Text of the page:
On short time scales we do understand the variability pretty well. For example, when in June 1991 the volcano Mt.Pinatubo erupted the temperature dropped for two years because the massive amount of aerosols that reached high altitudes shielded some of the sunlight. And when we had a strong El Nino year in 1997-1998 the global temperature jumped by a few tens of a degree. But hey, we were trying to figure it out for ourselves, so here are plots of natural drivers of climate change and top left again the temperature anomaly data: some text

It is a mixed bag of data (Python code). Solar radiation increased up to 1960 or so, volcanoes cooled more in the second half of the 20th century than before but it is usually not a long lasting signal. El Nino's were more prevalent when the temperature increased mostly in the 1970-2000 period, but seems to be cooling the planet now. The same holds to some degree for the Pacific Decadal Oscillation (PDO), while the atlantic meridional overturning circulation (AMO) has a rather similar shape as the temperature graph but without a trend (or at least not a natural one).

A relatively simple way to disentangle the role of those influences is to perform a multiple linear regression where these natural factors are combined in such a way that best describes the measured temperure data. That is the final graph I will show where the blue line are the temperature measurements, the green line the best fit of temperature to CO2 and all the natural drivers shown above, and the red line the same exercis but without CO2, so trying to explain the pattern with only natural factors: some text

Clearly, with CO2 you get a pretty good match explaining 92% of the variability in temperature (Python code). Most of the warming is due to CO2 but the AMO also plays an important role. Without CO2 the statistical method has to boost the variables with a positive trend: the sun, AMO, and volcanoes. This way you get some of the trend but the pattern looks far from good, and does not make physical sense with for example more volcanoes leading to more warming.

Interestingly (and now it gets a bit more technical), this approach can also give a rough indication about the climate sensitivity. If we convert CO2 concentration to radiative forcing (using 5.35 * ln(CO2 / CO2 pre-industrial)) and make the -admittedly- questionable assumption that all other anthropogenic forcings cancel eachother, the best fit says the warming is 0.48 degrees C per W/2 increase. In other words it points towards a transient climate sensitivity of about 1.8 degrees C per doubling of CO2.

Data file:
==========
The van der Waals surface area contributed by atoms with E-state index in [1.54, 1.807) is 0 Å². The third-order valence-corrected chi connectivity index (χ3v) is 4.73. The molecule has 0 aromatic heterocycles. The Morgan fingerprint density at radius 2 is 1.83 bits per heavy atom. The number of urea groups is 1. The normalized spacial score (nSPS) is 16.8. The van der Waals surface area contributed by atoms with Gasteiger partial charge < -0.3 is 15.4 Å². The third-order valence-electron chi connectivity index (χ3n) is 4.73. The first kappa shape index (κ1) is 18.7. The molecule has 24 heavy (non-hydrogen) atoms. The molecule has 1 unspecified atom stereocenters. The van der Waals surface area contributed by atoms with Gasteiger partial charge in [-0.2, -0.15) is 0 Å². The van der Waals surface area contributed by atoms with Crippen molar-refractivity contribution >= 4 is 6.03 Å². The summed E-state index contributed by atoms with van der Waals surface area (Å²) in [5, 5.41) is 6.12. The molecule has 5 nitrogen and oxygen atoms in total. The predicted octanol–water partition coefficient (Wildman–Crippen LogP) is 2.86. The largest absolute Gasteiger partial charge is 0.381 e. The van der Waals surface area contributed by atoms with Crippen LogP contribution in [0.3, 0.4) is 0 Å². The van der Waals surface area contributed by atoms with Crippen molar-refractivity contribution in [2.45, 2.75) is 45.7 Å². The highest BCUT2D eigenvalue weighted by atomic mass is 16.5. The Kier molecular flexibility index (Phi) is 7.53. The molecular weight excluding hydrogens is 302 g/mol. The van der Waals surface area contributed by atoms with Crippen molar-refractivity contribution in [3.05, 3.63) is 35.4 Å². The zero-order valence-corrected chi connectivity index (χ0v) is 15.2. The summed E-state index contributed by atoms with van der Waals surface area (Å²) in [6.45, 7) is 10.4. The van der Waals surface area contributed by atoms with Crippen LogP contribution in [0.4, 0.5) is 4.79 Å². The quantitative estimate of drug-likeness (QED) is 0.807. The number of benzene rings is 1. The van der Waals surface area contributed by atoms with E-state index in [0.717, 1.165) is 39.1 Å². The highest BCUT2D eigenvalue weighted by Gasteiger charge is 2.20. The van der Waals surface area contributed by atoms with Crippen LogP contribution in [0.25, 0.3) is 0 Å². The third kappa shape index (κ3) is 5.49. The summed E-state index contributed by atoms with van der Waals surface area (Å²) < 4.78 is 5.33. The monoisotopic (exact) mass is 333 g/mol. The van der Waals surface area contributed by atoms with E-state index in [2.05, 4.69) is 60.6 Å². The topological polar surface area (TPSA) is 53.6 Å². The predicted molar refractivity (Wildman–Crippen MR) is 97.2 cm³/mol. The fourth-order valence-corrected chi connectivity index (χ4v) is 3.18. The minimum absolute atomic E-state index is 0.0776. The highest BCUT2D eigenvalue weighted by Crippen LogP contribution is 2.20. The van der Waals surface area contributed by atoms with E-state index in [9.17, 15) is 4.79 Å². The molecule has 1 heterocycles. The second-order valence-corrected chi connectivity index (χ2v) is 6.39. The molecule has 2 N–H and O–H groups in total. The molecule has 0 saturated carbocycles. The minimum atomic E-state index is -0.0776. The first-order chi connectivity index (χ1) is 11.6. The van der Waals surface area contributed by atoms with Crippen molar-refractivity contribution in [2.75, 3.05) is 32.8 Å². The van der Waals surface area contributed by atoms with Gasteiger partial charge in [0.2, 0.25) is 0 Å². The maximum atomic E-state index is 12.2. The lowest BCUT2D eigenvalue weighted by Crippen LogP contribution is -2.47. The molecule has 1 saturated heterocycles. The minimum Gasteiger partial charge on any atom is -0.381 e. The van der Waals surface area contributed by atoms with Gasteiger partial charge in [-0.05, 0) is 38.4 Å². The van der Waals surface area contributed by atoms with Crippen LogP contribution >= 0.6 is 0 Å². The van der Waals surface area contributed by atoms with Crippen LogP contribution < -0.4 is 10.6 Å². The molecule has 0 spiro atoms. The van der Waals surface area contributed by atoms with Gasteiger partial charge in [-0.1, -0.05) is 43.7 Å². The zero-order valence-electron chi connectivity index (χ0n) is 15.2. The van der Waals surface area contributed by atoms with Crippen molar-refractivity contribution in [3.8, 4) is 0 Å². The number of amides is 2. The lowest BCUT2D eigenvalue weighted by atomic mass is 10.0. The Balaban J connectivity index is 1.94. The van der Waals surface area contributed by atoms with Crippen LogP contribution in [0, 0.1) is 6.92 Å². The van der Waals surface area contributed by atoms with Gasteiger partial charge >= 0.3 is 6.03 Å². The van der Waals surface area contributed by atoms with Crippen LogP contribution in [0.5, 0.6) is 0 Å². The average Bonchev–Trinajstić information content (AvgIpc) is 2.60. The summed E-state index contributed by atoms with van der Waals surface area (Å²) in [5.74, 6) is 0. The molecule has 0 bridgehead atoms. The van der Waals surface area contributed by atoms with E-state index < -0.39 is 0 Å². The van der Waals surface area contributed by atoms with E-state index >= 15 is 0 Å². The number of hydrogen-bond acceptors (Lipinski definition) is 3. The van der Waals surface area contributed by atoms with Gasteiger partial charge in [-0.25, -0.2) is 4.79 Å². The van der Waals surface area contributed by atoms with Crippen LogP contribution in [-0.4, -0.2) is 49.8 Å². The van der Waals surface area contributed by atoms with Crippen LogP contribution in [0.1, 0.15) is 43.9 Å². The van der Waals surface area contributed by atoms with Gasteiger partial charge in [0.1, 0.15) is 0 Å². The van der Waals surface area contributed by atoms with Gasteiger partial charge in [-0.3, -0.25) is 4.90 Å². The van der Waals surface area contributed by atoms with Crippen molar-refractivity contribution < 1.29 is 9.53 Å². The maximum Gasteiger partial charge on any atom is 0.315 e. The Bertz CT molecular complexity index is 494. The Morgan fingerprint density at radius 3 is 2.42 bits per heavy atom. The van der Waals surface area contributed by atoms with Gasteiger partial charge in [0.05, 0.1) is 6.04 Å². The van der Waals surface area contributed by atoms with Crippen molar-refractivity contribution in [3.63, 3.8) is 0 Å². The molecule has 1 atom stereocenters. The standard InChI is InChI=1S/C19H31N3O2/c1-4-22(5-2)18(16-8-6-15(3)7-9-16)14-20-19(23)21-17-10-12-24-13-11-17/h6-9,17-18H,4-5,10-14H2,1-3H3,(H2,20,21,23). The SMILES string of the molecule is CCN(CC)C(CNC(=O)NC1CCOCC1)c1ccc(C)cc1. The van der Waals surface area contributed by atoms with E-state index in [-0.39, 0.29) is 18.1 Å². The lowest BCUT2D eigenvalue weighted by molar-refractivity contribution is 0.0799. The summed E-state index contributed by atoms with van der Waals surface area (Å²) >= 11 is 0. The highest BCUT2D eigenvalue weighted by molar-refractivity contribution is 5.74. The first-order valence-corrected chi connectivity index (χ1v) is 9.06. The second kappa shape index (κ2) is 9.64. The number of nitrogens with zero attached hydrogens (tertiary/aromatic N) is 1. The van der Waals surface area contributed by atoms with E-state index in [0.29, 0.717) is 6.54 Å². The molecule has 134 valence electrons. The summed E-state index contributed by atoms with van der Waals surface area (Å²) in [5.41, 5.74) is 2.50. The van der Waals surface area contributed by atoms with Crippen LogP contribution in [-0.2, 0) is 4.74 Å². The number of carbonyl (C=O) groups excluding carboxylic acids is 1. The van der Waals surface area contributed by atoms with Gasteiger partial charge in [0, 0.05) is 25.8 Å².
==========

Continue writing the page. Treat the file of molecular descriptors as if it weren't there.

Now, you can ask yourself whether this is bullet-proof evidence. The answer is no; there may always be a natural cause that we do not understand yet, or something else going on in the complex climate system we have yet to discover. But to me and almost all fellow scientists, these three things:

  • According to well understood physics an increase in greenhouse gases should warm the planet
  • The concentration of greenhouse gases is increasing and the planet is warming
  • There are no natural variations in the climate system that could have caused this warming

provides a whole lot of evidence that humans are warming the planet. Actually, this is also not where most discussion is about in the community, even most climate skeptics agree that the planet warms due to CO2. The discussion is about the rate of warming, which depends on to what degree nature amplifies or dampens a certain amount of warming. But in the public debate it would help a lot if we first would agree on the relatively simple things as pointed out above.